I have an HP Pavilion Elite desktop computer, model HPE-490t. I like it because it didn’t cost too much, boots itself from an SSD, came with 16 GB of RAM, and has six CPU cores for editing video and camera RAW images. It has one behavioral quirk that I cannot explain, however. The recent power interruptions here in the Northeastern United States got the machine into a state where it could not be restarted. It would power up for a second or two, shut down, and then power up again, never being able to get to the point of showing anything on the monitor.

  • I unplugged it for about 10 seconds and plugged it back in. Same behavior (fails to boot).

  • I unplugged it and walked away for an hour, then plugged it back in and it worked perfectly!

I think something similar happened after installing a second hard disk drive into this machine.

Why does the computer behave differently depending on how long it has been unplugged? Where is energy stored that affects the machine’s ability to boot? Capacitors in the power supply? Battery on the motherboard (there is one for the clock, but that wouldn’t be exhausted by being unplugged for an hour, I don’t think)?

  • 1
    Sounds like an overheated CPU. Nov 22, 2011 at 17:49
  • 1
    Does it still behave this way after being unplugged for an hour? In other words, does unplugging it for an hour fix the problem? From what you've said it sounds like the problem went away.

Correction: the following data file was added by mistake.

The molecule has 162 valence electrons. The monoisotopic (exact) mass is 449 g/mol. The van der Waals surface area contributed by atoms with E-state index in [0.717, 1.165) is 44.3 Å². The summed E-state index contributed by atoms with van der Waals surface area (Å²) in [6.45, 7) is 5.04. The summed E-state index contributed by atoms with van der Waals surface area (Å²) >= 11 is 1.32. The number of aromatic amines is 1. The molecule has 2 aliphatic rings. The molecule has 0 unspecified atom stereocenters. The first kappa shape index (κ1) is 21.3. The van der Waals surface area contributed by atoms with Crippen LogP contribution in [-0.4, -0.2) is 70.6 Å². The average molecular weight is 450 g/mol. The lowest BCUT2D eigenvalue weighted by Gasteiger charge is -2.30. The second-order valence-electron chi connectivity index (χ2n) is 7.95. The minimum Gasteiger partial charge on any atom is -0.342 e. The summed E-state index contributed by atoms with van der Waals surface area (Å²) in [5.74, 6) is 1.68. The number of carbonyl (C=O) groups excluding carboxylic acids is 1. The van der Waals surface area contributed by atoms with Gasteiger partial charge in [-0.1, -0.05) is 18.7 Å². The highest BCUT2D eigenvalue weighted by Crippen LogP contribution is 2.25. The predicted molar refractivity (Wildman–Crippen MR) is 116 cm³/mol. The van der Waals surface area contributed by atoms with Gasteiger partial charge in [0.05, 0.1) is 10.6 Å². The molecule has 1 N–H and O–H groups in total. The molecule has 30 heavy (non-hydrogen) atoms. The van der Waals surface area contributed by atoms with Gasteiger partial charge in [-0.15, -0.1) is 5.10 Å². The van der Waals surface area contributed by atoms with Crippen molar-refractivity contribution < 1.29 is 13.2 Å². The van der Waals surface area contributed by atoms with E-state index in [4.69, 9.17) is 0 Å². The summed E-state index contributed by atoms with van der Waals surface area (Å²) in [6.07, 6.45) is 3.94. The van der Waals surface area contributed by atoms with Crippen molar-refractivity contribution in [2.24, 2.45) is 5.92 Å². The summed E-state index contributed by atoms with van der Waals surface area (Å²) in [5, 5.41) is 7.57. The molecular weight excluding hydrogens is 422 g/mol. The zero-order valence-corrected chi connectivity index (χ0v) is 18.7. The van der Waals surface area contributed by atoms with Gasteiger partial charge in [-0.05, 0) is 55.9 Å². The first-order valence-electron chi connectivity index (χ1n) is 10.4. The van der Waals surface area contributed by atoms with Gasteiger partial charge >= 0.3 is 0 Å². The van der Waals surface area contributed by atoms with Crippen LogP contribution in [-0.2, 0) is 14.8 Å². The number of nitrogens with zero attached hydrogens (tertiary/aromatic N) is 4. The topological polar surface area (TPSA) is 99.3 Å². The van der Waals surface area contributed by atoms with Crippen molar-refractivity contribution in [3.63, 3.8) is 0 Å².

– CharlieRB
    Nov 22, 2011 at 17:57
  • Cold boot problems can be caused by finicky hardware that works only when warmed up. For example my RAM will give millions of errors in memtest when cold, but runs stable when warm. However, this is admittedly due to overclocking. It's much less likely to happen in a stock system, so probably isn't your issue, but just thought I'd mention it anyway. Also, look into any reported issues with your SSD, as some of those are notoriously fickle. Dec 7, 2011 at 19:47

7 Answers 7


If it's consistent and leaving it unplugged fixes it, it sounds like it could be overcharged capacitors.

Try removing the power entirely, then holding the power button down for a minute or so. This should COMPLETELY drain everything off, and hopefully it'll continue working fine afterwards. If your power source is pretty dirty, you might need a decent active UPS though. This procedure is NOT something you should have to be doing regularly.


It sounds to me like some sort of hardware failure. It could be on the mainboard, the power supply, CPU, or any number of other places. But I think it is most likely to be on the mainboard or power supply.

Power interruptions won't generally cause problems with CPU overheating. It's possible, but not very probable.

If the unit is still under warranty you should contact the store you purchased it from or HP first.

If it is not under warranty, power supplies are relatively cheap and relatively easy to replace, so try replacing that first. Mainboards from OEM manufacturers (HP, Dell, other big-name brands that will customize the hardware they use for various reasons) can be very, very expensive, usually half or more the cost of the entire system. If replacing the power supply does not resolve the issue and the unit is not under warranty, I'd check the costs and see if it might not be a better value to replace the entire computer.